On Thursday, Sept. 29, St. Olaf will host a powerful interdisciplinary and intersectional event. Film directors and activists Dr. Celiany Rivera-Velázquez and Carlos Rodríguez will screen their respective documentaries “Queen of Myself: Las Krudas d’Cuba” and “Trans’It” from 6-8 p.m. in Viking Theater for an event called Caribbean and Latinx Queer Lives on the Reel, followed by a Q&A and open discussion. The screening is sponsored by the Leraas Fund, the Race and Ethnic Studies Department, the Women’s and Gender Studies Department and the Romance Languages department.
Professor Kristina Medina-Vilarino brought the directors to campus. She first met Rivera-Velázquez in grad school.
“We were working on completely different things, but we met in an organization for Puerto Rican students,” Medina-Vilarino said. “We never worked together, but there were certain topics we both discussed in our work, like immigration, gender and sexuality.”
Medina-Vilarino actually has not met Rodríguez in person, but she became familiar with his work through a book she is writing about the Dominican Republic and human movement. She contacted him because of this connection after she saw “Trans’It” and thought the St. Olaf community needed to see the film. So she brought Rivera-Velázquez and Rodríguez to St. Olaf as part of a college tour for their films.
“Queen of Myself” (directed by Rivera-Velázquez) tells the story of Krudas Cubensi, a queer and feminist hip hop trio formed in Cuba in 1999 and later emigrating to the United States in 2006. The film chronicles their lives between 2004 and 2009. It was completed in 2012 and shows the group’s journey through hip hop, community theater and art, as well and the group’s immigration experiences. So far, “Queen of Myself” has been screened everywhere from Dartmouth University to the 2011 National Gay and Lesbian Task Force Conference in Minneapolis. Meanwhile, Rodríguez’s 2015 film “Trans’It” follows three transgender teenagers living in the socially and politically conservative Dominican Republic: Geisha, Thalia and Tommy. Their lives as openly transgender people are criticized in the Dominican society, and they advocate for the rights of all Dominican transgender people. The film is currently on the festival circuit and has won several awards, including Best Documentary Short at an LGBTQ+ Santo Domingo film festival and Honorable Mention at a Caribbean international documentary film festival. Medina-Vilarino refers to each film as “a counterargument to more conservative narratives about what a family is, what does it mean to be Caribbean, how your identity ties into political context and cultural values that are assumed to be common.”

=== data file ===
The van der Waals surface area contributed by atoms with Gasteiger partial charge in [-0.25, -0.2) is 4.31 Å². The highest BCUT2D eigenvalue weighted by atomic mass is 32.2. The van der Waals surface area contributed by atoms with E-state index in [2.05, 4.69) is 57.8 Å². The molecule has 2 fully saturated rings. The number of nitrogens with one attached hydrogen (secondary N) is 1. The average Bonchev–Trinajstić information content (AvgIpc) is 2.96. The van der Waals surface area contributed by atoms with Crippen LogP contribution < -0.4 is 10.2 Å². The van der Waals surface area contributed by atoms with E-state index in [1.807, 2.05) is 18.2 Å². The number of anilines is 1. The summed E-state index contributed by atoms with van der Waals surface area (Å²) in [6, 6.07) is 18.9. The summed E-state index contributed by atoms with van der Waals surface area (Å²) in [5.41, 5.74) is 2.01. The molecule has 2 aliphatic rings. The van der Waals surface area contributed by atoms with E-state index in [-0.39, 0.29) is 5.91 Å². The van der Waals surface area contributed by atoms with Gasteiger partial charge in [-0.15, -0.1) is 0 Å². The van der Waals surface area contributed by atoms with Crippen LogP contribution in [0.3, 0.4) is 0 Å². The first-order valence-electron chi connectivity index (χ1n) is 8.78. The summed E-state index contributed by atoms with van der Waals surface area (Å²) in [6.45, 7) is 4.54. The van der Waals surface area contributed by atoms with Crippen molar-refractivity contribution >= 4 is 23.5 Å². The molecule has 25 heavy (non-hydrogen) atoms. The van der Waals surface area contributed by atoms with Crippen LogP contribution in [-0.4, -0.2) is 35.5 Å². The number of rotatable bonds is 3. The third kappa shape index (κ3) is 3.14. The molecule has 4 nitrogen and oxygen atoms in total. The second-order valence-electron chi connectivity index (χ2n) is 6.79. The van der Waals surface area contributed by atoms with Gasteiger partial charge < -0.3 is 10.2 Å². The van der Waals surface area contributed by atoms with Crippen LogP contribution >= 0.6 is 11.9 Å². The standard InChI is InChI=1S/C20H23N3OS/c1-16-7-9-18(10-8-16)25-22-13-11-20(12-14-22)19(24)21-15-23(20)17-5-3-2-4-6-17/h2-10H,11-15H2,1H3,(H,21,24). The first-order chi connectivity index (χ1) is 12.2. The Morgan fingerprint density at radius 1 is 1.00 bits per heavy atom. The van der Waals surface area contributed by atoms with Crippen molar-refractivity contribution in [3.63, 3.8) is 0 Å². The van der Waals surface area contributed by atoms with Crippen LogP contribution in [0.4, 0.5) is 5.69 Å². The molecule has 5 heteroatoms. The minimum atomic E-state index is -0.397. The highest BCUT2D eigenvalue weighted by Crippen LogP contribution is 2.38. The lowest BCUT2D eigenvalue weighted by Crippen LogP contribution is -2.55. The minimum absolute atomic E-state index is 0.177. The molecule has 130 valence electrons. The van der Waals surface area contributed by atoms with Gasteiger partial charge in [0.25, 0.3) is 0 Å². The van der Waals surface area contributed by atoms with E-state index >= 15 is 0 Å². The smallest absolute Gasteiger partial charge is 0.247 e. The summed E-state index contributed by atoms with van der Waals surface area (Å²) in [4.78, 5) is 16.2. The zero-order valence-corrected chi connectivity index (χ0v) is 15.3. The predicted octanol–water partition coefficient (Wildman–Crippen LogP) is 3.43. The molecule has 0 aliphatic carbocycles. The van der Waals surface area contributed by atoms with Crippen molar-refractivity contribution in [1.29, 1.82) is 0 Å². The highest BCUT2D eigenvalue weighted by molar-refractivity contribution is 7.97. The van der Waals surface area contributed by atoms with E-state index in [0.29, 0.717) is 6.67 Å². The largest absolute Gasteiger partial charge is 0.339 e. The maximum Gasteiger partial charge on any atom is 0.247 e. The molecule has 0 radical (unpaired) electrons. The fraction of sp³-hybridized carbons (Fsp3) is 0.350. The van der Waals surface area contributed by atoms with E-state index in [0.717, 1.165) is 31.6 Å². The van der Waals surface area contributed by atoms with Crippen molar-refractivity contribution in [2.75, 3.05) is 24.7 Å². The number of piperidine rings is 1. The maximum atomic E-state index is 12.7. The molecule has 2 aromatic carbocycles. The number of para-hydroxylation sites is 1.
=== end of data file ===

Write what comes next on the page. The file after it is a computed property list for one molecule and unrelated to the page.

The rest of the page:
Medina-Vilarino was able to elaborate on the background of each director and the unique perspectives each one brings.
“[Rivera-Velázquez] started as an academic. She works with cultural studies and music more, but she also does visual media – that’s how she connects with [Rodríguez]. He didn’t do a Ph.D. He’s a photographer. He identifies as someone concerned about human rights and especially trans communities, and he’s also working from a visual media angle, but he’s not a professor,” Medina-Vilarino said. “They’re both the embodiment of transit, constantly moving from the United States to the Dominican Republic to Puerto Rico. They are very aware of what’s happening everywhere and can provide all those perspectives.”
Apart from the screening and Q&A, the directors will a visit the Spanish 273 class Cultural Heritage of the Hispanic U.S. and meet with Wellness Center staff. The directors will also be present at a 12:45 p.m. lunch event in Buntrock 143 with Gay, Lesbian Or Whatever (GLOW) that is open to all students. On Friday, Sept. 30 they will visit the Social Work 246 class. If you have the opportunity to meet with Rivera-Velázquez and Rodríguez, you should definitely do so — not only because of the awesome work they do, but also because Medina-Vilarino believes they will bring something special to St. Olaf’s campus. She encourages everyone to come to the screening with no limitations or assumptions, because there is something for everybody to learn.
“[People who attend the screening] will be able to think about the same topics from multiple angles. They’re going to be able to find connections and open a conversation that will allow us to make what we usually do more complex, and everyone will find something that will speak to them,” Medina-Vilarino said. “For students, that may have to do with a Spanish class. Maybe other aspects will have more to do with women’s and gender studies or social work, but usually those things are in silos. Not all those things are combined all the time. Here you will see all those side-by-side. To think about sexuality and gender and identity, you have to consider, more than anything else, the multiplicity of identities. This will push us into that conversation of making things more complex and real, not just categories. Regardless of where you’re coming from, you’ll get something out of this conversation.”